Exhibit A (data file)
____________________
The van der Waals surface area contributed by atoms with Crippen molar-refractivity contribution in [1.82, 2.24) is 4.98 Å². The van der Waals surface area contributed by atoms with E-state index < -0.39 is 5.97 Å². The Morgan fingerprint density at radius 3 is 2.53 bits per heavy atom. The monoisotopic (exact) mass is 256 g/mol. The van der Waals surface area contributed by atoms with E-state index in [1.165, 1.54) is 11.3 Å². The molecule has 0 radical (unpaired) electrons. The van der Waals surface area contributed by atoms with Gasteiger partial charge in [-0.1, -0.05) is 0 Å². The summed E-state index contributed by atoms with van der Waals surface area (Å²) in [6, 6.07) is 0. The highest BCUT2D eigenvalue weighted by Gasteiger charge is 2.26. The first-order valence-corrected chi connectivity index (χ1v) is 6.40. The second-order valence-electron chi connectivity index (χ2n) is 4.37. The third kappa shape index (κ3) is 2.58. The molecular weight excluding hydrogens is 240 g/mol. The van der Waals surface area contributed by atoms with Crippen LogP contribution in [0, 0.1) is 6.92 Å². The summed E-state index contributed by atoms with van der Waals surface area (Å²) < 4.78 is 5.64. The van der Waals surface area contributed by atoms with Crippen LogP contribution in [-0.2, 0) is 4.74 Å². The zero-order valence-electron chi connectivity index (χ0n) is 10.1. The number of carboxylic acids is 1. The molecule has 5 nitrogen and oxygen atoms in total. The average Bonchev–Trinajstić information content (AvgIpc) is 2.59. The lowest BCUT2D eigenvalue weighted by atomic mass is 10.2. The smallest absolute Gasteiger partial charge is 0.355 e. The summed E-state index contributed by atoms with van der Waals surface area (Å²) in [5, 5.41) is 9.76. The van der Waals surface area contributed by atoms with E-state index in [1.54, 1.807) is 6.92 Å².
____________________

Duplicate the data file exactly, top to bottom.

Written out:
The van der Waals surface area contributed by atoms with Crippen molar-refractivity contribution in [1.82, 2.24) is 4.98 Å². The van der Waals surface area contributed by atoms with E-state index < -0.39 is 5.97 Å². The Morgan fingerprint density at radius 3 is 2.53 bits per heavy atom. The monoisotopic (exact) mass is 256 g/mol. The van der Waals surface area contributed by atoms with E-state index in [1.165, 1.54) is 11.3 Å². The molecule has 0 radical (unpaired) electrons. The van der Waals surface area contributed by atoms with Gasteiger partial charge in [-0.1, -0.05) is 0 Å². The summed E-state index contributed by atoms with van der Waals surface area (Å²) in [6, 6.07) is 0. The highest BCUT2D eigenvalue weighted by Gasteiger charge is 2.26. The first-order valence-corrected chi connectivity index (χ1v) is 6.40. The second-order valence-electron chi connectivity index (χ2n) is 4.37. The third kappa shape index (κ3) is 2.58. The molecular weight excluding hydrogens is 240 g/mol. The van der Waals surface area contributed by atoms with Crippen LogP contribution in [0, 0.1) is 6.92 Å². The summed E-state index contributed by atoms with van der Waals surface area (Å²) < 4.78 is 5.64. The van der Waals surface area contributed by atoms with Crippen LogP contribution in [-0.2, 0) is 4.74 Å². The zero-order valence-electron chi connectivity index (χ0n) is 10.1. The number of carboxylic acids is 1. The molecule has 5 nitrogen and oxygen atoms in total. The average Bonchev–Trinajstić information content (AvgIpc) is 2.59. The lowest BCUT2D eigenvalue weighted by atomic mass is 10.2. The smallest absolute Gasteiger partial charge is 0.355 e. The summed E-state index contributed by atoms with van der Waals surface area (Å²) in [5, 5.41) is 9.76. The van der Waals surface area contributed by atoms with E-state index in [1.54, 1.807) is 6.92 Å².